When he began his career as a newspaper man on a small weekly in Southern Minnesota some years ago, he announced that he was "Going to stay by the game until I win." He won. Some of the biggest stories ever written in the Northwest were the efforts of Mr. Finch. Perhaps the public didn't know the name of the writer, but, his stories were appreciated. The boys who worked with Guy knew who "turned in the copy," however, and he was admired for his energy and his ability to obtain the news where men of more experience could not produce results.
Guy Finch never complained. If he worked until 4 a.m. and was called out on an assignment two hours later it always was the same cheerful, whistling "Sinbad" - that's what the boys called him - that turned in the story.
Mr. Finch's ambition and his love for the newspaper game undoubtedly hastened his death. He seemed the happiest when he was working the hardest in a dingy, stuffy, editorial room, with the city editor's sarcastic call for "copy," ringing in his ears continually. The work began to tell on his health long before Guy ever thought of putting the "thirty" mark at the bottom of his last story.
If a reporter or a desk man wanted a day off, it was Guy Finch who usually offered to relieve him. Every man on the staff was his friend.
Mr. Finch was born in Des Moines, May 22, 1887. March 5, last year, he was married to May Stanely, a well known newspaper woman then on the staff of the News Tribune. Their married life was the culmination of a newspaper romance. Surviving Mr. Finch are his widow, and his mother, a brother and sister, of Butterfield, Minn.
- C. G. B.
Henry L. Frisbey
Source: "Henry Republican", Henry IL (April 15, 1915) - submitted by Nancy Piper
Who Passed From This Life At Madelia, Minn., on March 31.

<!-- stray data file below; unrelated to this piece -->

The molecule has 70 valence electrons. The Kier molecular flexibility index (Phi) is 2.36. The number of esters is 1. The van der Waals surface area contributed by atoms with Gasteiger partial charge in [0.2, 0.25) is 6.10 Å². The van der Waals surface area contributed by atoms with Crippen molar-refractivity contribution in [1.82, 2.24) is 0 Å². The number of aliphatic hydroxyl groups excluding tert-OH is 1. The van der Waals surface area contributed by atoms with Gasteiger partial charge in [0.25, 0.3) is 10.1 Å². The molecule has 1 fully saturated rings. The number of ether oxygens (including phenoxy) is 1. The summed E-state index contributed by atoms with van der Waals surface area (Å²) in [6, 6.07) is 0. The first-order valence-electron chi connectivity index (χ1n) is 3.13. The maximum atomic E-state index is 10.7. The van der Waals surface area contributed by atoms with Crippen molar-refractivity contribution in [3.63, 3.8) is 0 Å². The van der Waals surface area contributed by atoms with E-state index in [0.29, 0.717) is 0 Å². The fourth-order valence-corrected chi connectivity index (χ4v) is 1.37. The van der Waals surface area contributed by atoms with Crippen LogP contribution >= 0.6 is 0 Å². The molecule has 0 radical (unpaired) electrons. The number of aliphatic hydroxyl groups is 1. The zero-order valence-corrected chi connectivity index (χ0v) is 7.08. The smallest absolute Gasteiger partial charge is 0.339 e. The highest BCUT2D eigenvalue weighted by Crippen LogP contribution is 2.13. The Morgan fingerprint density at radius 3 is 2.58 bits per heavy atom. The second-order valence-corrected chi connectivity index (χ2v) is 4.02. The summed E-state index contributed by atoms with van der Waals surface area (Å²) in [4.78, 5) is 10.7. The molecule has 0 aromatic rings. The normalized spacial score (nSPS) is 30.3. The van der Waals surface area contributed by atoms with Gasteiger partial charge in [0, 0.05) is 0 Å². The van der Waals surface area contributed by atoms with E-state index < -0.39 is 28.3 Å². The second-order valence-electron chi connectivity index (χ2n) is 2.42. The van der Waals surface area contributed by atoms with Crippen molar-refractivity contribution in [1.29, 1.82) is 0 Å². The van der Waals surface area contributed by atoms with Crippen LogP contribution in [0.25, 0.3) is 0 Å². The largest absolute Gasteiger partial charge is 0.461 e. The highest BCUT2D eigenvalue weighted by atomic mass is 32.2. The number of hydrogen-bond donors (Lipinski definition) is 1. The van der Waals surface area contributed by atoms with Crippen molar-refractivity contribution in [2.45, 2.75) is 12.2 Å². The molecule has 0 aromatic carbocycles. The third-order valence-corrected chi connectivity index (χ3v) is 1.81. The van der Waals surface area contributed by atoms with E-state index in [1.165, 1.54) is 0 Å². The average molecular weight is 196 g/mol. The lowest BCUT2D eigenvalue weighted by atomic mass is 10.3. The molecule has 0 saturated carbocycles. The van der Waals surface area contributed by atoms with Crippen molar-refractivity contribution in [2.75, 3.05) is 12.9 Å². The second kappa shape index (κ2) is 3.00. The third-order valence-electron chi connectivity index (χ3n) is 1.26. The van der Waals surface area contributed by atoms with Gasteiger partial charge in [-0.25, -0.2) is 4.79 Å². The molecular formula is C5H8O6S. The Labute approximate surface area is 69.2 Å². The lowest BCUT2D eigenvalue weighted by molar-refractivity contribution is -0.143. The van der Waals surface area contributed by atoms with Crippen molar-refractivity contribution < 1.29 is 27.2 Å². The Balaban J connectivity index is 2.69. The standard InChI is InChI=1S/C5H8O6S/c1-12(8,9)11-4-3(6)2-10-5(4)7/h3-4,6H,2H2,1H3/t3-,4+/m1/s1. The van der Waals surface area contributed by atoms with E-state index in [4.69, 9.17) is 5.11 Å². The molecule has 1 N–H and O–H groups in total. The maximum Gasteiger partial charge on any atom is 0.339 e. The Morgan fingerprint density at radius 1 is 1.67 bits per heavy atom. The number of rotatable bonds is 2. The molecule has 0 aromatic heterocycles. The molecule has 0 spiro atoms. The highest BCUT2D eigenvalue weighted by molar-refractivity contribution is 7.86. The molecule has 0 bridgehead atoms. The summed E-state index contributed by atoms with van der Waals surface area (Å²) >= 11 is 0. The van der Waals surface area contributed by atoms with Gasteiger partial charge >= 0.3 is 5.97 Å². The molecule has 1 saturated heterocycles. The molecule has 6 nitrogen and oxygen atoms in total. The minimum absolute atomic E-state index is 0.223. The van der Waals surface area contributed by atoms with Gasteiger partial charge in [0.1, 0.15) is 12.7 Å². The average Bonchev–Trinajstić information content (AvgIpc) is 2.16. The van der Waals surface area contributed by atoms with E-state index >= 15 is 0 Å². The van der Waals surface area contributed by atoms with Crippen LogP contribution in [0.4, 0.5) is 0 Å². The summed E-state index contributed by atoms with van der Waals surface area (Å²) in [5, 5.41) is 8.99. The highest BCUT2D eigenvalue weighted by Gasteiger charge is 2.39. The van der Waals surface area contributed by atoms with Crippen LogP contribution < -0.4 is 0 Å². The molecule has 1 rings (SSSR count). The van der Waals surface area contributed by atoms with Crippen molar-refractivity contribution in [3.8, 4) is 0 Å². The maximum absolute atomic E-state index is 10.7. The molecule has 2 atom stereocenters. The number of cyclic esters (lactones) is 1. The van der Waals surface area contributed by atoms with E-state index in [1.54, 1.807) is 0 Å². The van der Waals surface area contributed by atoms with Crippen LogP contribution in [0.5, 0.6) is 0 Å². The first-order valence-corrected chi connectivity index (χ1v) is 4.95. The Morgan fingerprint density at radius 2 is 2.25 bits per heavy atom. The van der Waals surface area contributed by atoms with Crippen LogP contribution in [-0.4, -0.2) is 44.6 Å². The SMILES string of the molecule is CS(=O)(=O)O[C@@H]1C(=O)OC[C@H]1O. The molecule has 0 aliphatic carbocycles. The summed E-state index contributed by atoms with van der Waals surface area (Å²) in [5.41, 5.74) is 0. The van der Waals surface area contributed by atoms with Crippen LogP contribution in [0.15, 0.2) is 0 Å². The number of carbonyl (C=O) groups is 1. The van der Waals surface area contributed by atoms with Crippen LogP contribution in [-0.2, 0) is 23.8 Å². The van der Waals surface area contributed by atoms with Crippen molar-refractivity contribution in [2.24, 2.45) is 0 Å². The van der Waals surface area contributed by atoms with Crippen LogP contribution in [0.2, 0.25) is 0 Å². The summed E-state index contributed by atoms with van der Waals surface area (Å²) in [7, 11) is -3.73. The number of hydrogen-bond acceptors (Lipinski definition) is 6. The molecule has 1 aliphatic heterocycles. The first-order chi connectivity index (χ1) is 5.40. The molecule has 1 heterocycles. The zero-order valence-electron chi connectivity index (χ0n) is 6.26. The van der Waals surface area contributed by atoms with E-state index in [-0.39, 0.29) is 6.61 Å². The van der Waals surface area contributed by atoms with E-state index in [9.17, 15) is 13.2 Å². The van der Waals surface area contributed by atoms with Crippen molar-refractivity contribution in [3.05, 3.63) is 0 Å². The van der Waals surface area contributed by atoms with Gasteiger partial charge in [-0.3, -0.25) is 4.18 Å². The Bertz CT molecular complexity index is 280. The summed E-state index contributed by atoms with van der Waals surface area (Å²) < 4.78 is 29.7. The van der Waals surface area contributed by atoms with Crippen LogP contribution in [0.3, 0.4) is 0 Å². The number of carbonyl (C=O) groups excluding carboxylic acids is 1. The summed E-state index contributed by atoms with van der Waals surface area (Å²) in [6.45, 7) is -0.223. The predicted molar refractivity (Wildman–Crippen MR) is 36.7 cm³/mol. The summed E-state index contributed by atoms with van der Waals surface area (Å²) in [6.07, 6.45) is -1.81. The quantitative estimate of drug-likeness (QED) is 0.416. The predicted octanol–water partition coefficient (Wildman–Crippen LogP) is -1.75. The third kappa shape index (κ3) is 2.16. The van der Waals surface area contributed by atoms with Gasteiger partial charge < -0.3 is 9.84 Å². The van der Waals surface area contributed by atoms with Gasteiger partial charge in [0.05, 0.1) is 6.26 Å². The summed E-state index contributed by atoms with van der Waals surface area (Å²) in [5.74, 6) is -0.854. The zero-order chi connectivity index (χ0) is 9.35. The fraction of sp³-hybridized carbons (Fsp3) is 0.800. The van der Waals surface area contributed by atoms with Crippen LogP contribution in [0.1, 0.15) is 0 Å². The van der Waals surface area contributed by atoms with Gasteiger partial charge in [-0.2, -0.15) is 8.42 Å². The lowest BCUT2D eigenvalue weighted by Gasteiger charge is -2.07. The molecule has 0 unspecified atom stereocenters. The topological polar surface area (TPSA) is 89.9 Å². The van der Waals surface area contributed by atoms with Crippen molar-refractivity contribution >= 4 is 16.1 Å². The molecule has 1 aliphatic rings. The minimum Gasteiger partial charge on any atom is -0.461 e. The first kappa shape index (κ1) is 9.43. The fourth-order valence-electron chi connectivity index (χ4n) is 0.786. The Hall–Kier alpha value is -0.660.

The Madelia (Minn.) Messenger informs us that Henry L. Frisbey passed from this life at the hospital at St. Peter, Wednesday evening, March 31, 1915, and the remains were taken to Madelia for burial at noon April 2. The funeral services were held from his late home at 2 o?clock the following day, conducted by Rev. Goodell of the M. E. church, and the remains laid to rest in the Riverside cemetery.
Deceased was born at Henry, Ill., Feb. 10, 1848, and was married in that city. About 28 years ago he moved to Nebraska, and eight years later came to Madelia and located on a farm in Riverdale township. Eight years ago he bought a farm in Cass county, upon which he lived until he came to Madelia about two years ago. Mr. Frisbey lost the sight of one of his eyes about six years ago and last December following an operation at Mankato, he lost the sight of the other eye, rendering him totally blind. Some time ago his mind weakened, and only last week he was committed to the hospital at St. Peter.
The devoted wife, one son L. L. Frisbey of Luverne, Minn., and two daughters, Mrs. Robert Wood and Mrs. Preston Keyser of Philip, S. D., and two sisters, Mrs. W. H. Borland of Madelia and Mrs. Eliza Culver of Kansas, are left to mourn his loss. Mr. Frisbey was born on the Frisbey farm, three and a half miles northwest of Henry (Illinois), now the property of the estate of the late C. R. Jones estate, which was one of the first farms opened in this section, locating in 1835, some 80 years ago. His boyhood days were spent here until after his marriage to a sister of the wife of Guy Forrest. He was one of eight children. For a number of years he has shipped car-loads of potatoes to Henry and sold them at a profit, his last shipment being last fall. Mr. Frisbey was a farmer by occupation, an industrious and honorable man, and his death at the age of 67 is truly a sorrow. His mother died many years ago, but his father was over 91 years of age at death. The family and sisters have our sympathy in this sad time of sorrow.